The painting is a constant reminder of the moment when Gailani broke free from the clutches of society and his corporate career to finally listen to his heart and pursue his dreams. The feeling of liberation and empowerment have guided his calling since that moment.
“Something that you really wish for happens,” says the artist.
He has been painting for nearly 13-14 years now, and for 8-10 of those years in a professional capacity. The story of kickstarting his career in arts can be traced back to his visit to the vibrant city of Berlin. There was something about that place that resonated with his soul. It touched him in the most profound of ways. At the Berlin Wall, he broke down and cried, contemplating life and how he had been living a life to please only others at the cost of his soul.
“At one point, I was the best son, then I became the best Muslim; I had the phase of going to the mosque five times to please my mom. They wanted me to get married, have kids, and have a certain job – I did it all.”
Life has its own ways of connecting you with the things you love. While in Lahore, he was manifesting his desire to be featured in New York, but a temporary gig landed him in Oman. Gailani knew that his art “was a little too loud and unconventional.” And everything inside him said that he’d be rejected. The art scene hadn’t evolved to embrace his vision, he felt, and people were still painting traditional deserts, camels, and mosques – souvenir art of the region.
Gailani dared to flirt with the most taboo and non-talked-about topics of that time. He experimented with bold statements touching on sexuality, addictions, and controversial topics that were normally brushed under the carpet. The themes of his paintings revolved around all the hard lessons that life taught him. How one gets to face the struggles and blows to reach a state of higher consciousness. The intensity of his paintings was correspondingly surreal and invoked a singularly emotional response from audiences.
It wasn’t long enough before Gailani’s work gained momentum and piqued the interest of international curators. This was unsurprising as he rode the wave, an early adopter of Instagram, showcasing his work in the most creative, aesthetically appealing manner. All that he had dreamt of was finally coming true in the form of international recognition, awards, press coverage, and fame.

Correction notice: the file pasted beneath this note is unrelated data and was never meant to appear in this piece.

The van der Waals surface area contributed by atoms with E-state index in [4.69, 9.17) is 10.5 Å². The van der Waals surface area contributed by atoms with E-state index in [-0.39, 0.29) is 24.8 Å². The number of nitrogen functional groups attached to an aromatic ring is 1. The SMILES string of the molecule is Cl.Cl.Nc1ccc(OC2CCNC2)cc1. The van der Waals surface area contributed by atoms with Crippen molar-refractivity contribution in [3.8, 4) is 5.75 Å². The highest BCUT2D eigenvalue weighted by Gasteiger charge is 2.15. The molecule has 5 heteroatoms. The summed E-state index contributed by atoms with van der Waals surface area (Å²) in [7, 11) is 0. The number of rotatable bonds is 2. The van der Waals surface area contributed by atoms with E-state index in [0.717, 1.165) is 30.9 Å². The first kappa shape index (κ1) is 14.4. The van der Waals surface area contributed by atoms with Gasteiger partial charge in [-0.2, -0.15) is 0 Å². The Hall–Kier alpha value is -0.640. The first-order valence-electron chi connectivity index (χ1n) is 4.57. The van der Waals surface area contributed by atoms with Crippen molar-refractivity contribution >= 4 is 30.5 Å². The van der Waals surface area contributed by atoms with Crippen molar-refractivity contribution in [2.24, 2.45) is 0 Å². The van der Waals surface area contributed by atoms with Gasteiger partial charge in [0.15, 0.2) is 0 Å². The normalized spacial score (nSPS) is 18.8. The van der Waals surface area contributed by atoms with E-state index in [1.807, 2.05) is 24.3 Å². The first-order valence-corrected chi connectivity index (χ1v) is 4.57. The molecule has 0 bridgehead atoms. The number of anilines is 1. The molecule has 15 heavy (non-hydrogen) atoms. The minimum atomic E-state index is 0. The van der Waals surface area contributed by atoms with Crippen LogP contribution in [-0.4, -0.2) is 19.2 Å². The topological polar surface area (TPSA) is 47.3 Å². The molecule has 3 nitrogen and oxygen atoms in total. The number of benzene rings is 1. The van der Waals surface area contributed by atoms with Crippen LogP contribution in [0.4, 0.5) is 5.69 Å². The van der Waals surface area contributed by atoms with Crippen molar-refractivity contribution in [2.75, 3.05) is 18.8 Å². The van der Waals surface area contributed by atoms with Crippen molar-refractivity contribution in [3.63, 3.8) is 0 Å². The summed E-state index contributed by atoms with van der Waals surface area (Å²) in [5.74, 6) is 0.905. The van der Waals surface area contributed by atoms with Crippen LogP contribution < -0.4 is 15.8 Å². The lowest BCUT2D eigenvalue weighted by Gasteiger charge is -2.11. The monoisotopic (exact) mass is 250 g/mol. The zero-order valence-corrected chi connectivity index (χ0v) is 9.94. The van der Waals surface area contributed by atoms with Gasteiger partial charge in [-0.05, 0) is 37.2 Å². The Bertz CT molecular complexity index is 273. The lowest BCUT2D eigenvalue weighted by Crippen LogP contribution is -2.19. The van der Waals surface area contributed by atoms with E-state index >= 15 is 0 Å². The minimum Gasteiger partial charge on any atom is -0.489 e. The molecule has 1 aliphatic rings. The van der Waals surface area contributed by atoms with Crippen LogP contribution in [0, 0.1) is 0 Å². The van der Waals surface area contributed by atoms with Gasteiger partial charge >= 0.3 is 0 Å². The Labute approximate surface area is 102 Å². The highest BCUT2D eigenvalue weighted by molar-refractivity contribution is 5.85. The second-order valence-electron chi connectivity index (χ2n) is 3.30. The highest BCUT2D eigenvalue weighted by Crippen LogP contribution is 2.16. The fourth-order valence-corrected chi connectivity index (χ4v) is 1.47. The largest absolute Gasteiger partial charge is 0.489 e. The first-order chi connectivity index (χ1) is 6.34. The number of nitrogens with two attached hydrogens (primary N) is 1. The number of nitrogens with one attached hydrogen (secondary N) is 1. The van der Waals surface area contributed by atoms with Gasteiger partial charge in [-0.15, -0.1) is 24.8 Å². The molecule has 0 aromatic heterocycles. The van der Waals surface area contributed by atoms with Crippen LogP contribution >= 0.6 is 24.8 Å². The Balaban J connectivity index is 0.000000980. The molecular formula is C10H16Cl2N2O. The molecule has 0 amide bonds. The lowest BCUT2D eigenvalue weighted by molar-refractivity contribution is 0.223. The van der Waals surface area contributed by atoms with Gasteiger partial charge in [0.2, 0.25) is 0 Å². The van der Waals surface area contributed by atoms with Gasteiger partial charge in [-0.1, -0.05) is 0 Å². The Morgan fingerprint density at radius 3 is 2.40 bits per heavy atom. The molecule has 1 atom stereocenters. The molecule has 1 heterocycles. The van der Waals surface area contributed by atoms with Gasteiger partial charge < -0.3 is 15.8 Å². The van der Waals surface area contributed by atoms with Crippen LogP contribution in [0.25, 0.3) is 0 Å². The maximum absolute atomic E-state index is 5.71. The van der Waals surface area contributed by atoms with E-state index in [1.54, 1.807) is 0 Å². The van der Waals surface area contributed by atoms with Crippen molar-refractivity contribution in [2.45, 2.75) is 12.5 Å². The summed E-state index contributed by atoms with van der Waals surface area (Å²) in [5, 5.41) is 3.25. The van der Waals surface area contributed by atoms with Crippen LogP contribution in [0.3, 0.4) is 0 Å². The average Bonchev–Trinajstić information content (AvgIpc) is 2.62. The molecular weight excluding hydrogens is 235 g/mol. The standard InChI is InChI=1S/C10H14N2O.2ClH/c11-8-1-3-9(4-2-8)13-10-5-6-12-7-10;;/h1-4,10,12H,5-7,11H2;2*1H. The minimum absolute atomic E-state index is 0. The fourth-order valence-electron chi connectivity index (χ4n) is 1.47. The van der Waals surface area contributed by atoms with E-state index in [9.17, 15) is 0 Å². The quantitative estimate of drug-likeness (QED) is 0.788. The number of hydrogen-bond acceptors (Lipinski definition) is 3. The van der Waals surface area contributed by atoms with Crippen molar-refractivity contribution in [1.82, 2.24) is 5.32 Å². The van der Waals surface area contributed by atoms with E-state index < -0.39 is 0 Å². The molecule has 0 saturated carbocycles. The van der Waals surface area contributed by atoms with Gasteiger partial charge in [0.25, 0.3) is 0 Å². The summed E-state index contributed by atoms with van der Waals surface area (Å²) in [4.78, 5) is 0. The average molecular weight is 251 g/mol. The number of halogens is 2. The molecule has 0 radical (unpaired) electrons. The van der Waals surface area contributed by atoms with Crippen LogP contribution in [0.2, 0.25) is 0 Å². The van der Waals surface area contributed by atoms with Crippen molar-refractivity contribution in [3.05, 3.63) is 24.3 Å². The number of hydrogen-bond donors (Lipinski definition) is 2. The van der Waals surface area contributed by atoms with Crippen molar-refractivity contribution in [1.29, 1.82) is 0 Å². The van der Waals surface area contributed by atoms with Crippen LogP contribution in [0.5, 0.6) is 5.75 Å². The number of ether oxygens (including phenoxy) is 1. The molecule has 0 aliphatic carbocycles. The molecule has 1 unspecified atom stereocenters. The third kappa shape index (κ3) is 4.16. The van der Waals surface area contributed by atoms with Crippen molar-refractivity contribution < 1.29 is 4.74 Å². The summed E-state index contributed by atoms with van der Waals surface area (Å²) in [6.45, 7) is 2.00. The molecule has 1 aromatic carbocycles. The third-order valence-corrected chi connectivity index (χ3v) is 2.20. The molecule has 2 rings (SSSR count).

Art’s Own Language
Inspired by Sufism—a mystical form of Islam, Gailani’s art is an amalgam of pop art combined with graffiti lettering. His paintings are featured in the Middle East, Europe, and North America. The portraits he brings to life through his provocative and bold colors personify the different layers that humans carry. Inspiration is all around, but one of his most important muse’s has been Mexican artist, Frida Kahlo, as her facial expression captured a gamut of emotions. Like Kahlo, Gailani’s internal struggles are poignantly on display in his artistic outpouring.
“Who are you? What’s your identity? That was the core of discovering who you are. And so my art tries to uncover the layers. And that’s why there are so many layers.” The Gailani Art Retreat in Oman has been one of the biggest milestones in his life, serving as a way to give back to the art world and empower art enthusiasts to live their dream.
UAE and Art
Returning to Dubai brought Gailani full circle. Having spent his childhood here and coming back to this country was truly a moment of completion. The UAE welcomed him back with open arms and acknowledged his talent. Quite recently a leading International Hotel chain in Dubai has commissioned him to paint a pop-art portrait mural 5 ft. high – something he is really excited about. He also plans to do a ‘Faces of Dubai’ series where he paints all top influencers with background graffiti as part of his upcoming project.
Gailani’s vision is to be part of an art school or open one, as there is a dearth of traditional art colleges and artist grants, and homegrown artists need a platform in the UAE. He enlightens us about ‘creative hubs’ that aspiring, budding artists can rent out and use as creative spaces to practice their art.
He believes that with online art and the NFT space taking over the landscape, Dubai has been one of the pioneers in laying the groundwork for it. He’s currently working on his NFT collection and is very excited to launch it. “I like the idea of one of one. People buy art when it’s unique.”
We can all expect art on canvas as well as art in living from this talented man. He lives by the wise words of Rumi and even has it tattooed on himself, so he never forgets. “Yesterday, I was clever, so I wanted to change the world. Today I am wise, so I am changing myself.”
Certainly, he paints and lives the color of life by staying true to himself and his passion and in doing so teaches us to live our best lives too.